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Lifeguard in Water Park

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It will be important to talk to witnesses to find out whether the lifeguards were actually performing their duties at the time the child drowned. As painful as it might be, it will also be necessary to determine if the child’s actions led to his death. For example, had he been asked to stop some behavior, such as trying to hold his breath under water? It will also be necessary to find out if the part of the park where the child drowned is designed in an unreasonably dangerous way, or is insufficiently marked for danger. Some examples might include a section of a wave pool or river where there is a particularly strong current or undertow or where the waves get higher than in other parts.

It may be more difficult to hold any individual lifeguard liable unless you can show that one, or a group, was acting in a particularly negligent or careless manner. An example of this might be that the lifeguards at that park spend more time chatting among themselves or with members of the opposite sex who are at the water park than watching for park patrons. Your attorney may want to talk to witnesses as well as examine park records for any records of complaints against the lifeguards.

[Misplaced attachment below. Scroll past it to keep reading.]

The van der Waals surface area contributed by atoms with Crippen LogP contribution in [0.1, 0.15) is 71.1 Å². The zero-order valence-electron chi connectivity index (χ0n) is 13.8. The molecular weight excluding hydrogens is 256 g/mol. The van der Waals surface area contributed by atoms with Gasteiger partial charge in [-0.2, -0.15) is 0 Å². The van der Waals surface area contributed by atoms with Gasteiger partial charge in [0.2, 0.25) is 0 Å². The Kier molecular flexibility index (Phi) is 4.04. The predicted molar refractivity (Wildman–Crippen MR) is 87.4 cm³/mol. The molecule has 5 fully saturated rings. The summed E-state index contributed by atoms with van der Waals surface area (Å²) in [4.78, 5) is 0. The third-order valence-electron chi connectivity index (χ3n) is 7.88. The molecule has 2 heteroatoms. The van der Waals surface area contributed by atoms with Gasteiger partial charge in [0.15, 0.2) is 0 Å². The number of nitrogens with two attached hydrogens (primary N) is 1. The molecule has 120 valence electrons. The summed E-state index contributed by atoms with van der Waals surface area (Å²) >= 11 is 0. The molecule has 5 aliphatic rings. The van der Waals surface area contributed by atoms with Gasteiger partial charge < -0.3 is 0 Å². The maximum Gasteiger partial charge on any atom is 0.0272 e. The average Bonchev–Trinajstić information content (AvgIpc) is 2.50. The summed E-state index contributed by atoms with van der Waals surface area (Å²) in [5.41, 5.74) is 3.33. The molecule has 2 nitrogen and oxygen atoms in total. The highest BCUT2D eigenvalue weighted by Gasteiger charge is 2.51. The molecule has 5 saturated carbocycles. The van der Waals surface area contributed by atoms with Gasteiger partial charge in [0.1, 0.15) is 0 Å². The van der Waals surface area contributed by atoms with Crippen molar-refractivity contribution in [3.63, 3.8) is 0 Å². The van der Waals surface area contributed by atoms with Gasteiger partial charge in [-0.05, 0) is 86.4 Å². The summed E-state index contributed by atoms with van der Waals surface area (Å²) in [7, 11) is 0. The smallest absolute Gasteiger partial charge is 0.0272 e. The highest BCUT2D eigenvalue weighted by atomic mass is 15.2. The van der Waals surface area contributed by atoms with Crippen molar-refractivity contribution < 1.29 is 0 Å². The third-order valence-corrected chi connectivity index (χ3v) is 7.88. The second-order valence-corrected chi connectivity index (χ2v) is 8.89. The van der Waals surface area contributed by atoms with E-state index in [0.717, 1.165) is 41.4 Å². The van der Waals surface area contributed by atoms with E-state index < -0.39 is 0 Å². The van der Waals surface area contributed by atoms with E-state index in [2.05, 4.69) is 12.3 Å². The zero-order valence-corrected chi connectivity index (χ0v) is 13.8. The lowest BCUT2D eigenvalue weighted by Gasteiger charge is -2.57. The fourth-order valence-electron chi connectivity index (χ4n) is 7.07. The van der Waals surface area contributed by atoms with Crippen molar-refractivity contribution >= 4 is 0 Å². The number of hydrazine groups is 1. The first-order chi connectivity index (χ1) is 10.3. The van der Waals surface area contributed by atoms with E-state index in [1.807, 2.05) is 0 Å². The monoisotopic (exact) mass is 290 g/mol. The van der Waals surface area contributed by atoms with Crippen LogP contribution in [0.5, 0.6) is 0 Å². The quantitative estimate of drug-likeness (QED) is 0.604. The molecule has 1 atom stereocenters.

Moreover, it is likely that the individual lifeguards will be judgment proof – in other words, no matter what monetary award may be brought against them, the injured child's family may never be able to collect it from them. This is, in large part, because lifeguards are generally high school or college students and lifeguarding is often their only job, and it does not pay particularly well. Getting a judgment of several million dollars against someone who will never be able to pay it back is comparable to not receiving a judgment at all.

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